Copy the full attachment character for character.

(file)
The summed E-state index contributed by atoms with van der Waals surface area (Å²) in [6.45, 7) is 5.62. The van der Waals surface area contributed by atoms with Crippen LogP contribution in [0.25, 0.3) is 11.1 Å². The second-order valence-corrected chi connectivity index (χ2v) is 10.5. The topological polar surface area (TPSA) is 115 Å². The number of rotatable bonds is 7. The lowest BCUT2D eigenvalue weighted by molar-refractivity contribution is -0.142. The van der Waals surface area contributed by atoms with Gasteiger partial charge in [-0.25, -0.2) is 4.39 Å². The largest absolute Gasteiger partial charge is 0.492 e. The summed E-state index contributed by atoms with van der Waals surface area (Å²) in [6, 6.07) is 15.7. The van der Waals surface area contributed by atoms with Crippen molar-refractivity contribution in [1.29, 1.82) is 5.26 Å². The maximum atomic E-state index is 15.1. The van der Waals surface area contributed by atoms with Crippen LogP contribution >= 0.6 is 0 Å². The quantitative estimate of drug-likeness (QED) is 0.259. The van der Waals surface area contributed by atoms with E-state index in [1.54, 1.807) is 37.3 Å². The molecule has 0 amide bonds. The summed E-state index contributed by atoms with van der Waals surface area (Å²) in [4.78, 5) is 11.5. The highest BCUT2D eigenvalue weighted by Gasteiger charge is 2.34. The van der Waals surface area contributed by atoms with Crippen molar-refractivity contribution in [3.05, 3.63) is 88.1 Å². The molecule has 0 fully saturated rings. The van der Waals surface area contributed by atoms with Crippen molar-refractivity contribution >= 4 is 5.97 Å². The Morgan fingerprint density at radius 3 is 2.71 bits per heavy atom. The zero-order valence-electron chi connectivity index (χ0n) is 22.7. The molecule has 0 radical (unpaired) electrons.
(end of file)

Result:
The summed E-state index contributed by atoms with van der Waals surface area (Å²) in [6.45, 7) is 5.62. The van der Waals surface area contributed by atoms with Crippen LogP contribution in [0.25, 0.3) is 11.1 Å². The second-order valence-corrected chi connectivity index (χ2v) is 10.5. The topological polar surface area (TPSA) is 115 Å². The number of rotatable bonds is 7. The lowest BCUT2D eigenvalue weighted by molar-refractivity contribution is -0.142. The van der Waals surface area contributed by atoms with Gasteiger partial charge in [-0.25, -0.2) is 4.39 Å². The largest absolute Gasteiger partial charge is 0.492 e. The summed E-state index contributed by atoms with van der Waals surface area (Å²) in [6, 6.07) is 15.7. The van der Waals surface area contributed by atoms with Crippen molar-refractivity contribution in [1.29, 1.82) is 5.26 Å². The maximum atomic E-state index is 15.1. The van der Waals surface area contributed by atoms with Crippen LogP contribution >= 0.6 is 0 Å². The quantitative estimate of drug-likeness (QED) is 0.259. The van der Waals surface area contributed by atoms with E-state index in [1.54, 1.807) is 37.3 Å². The molecule has 0 amide bonds. The summed E-state index contributed by atoms with van der Waals surface area (Å²) in [4.78, 5) is 11.5. The highest BCUT2D eigenvalue weighted by Gasteiger charge is 2.34. The van der Waals surface area contributed by atoms with Crippen molar-refractivity contribution in [3.05, 3.63) is 88.1 Å². The molecule has 0 fully saturated rings. The van der Waals surface area contributed by atoms with Crippen molar-refractivity contribution >= 4 is 5.97 Å². The Morgan fingerprint density at radius 3 is 2.71 bits per heavy atom. The zero-order valence-electron chi connectivity index (χ0n) is 22.7. The molecule has 0 radical (unpaired) electrons.